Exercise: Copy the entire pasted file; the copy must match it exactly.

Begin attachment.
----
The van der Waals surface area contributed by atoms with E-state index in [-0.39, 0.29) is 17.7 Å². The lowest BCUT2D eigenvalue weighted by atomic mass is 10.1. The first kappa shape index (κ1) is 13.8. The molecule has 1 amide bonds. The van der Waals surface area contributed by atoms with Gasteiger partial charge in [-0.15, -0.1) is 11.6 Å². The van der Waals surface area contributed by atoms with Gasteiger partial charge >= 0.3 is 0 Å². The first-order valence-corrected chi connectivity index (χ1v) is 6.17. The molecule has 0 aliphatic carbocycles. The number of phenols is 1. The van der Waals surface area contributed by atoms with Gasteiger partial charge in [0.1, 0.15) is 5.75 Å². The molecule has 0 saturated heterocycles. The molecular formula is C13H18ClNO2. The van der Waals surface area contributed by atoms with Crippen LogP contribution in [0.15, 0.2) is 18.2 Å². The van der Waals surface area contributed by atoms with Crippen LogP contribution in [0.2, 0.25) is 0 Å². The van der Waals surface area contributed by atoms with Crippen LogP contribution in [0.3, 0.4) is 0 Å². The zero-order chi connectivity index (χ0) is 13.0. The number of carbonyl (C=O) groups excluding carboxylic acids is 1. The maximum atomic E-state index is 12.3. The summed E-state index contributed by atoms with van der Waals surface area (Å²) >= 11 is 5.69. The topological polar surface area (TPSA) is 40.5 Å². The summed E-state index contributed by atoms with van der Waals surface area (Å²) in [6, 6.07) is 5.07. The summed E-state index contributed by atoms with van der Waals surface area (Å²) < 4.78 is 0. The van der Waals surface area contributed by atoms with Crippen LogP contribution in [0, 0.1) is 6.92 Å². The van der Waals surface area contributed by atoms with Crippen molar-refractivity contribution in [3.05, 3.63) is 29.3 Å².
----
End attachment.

The van der Waals surface area contributed by atoms with E-state index in [-0.39, 0.29) is 17.7 Å². The lowest BCUT2D eigenvalue weighted by atomic mass is 10.1. The first kappa shape index (κ1) is 13.8. The molecule has 1 amide bonds. The van der Waals surface area contributed by atoms with Gasteiger partial charge in [-0.15, -0.1) is 11.6 Å². The van der Waals surface area contributed by atoms with Gasteiger partial charge >= 0.3 is 0 Å². The first-order valence-corrected chi connectivity index (χ1v) is 6.17. The molecule has 0 aliphatic carbocycles. The number of phenols is 1. The van der Waals surface area contributed by atoms with Gasteiger partial charge in [0.1, 0.15) is 5.75 Å². The molecule has 0 saturated heterocycles. The molecular formula is C13H18ClNO2. The van der Waals surface area contributed by atoms with Crippen LogP contribution in [0.15, 0.2) is 18.2 Å². The van der Waals surface area contributed by atoms with Crippen LogP contribution in [0.2, 0.25) is 0 Å². The van der Waals surface area contributed by atoms with Crippen LogP contribution in [0.3, 0.4) is 0 Å². The zero-order chi connectivity index (χ0) is 13.0. The number of carbonyl (C=O) groups excluding carboxylic acids is 1. The maximum atomic E-state index is 12.3. The summed E-state index contributed by atoms with van der Waals surface area (Å²) >= 11 is 5.69. The topological polar surface area (TPSA) is 40.5 Å². The summed E-state index contributed by atoms with van der Waals surface area (Å²) in [6, 6.07) is 5.07. The summed E-state index contributed by atoms with van der Waals surface area (Å²) < 4.78 is 0. The van der Waals surface area contributed by atoms with Crippen LogP contribution in [0, 0.1) is 6.92 Å². The van der Waals surface area contributed by atoms with Crippen molar-refractivity contribution in [3.05, 3.63) is 29.3 Å².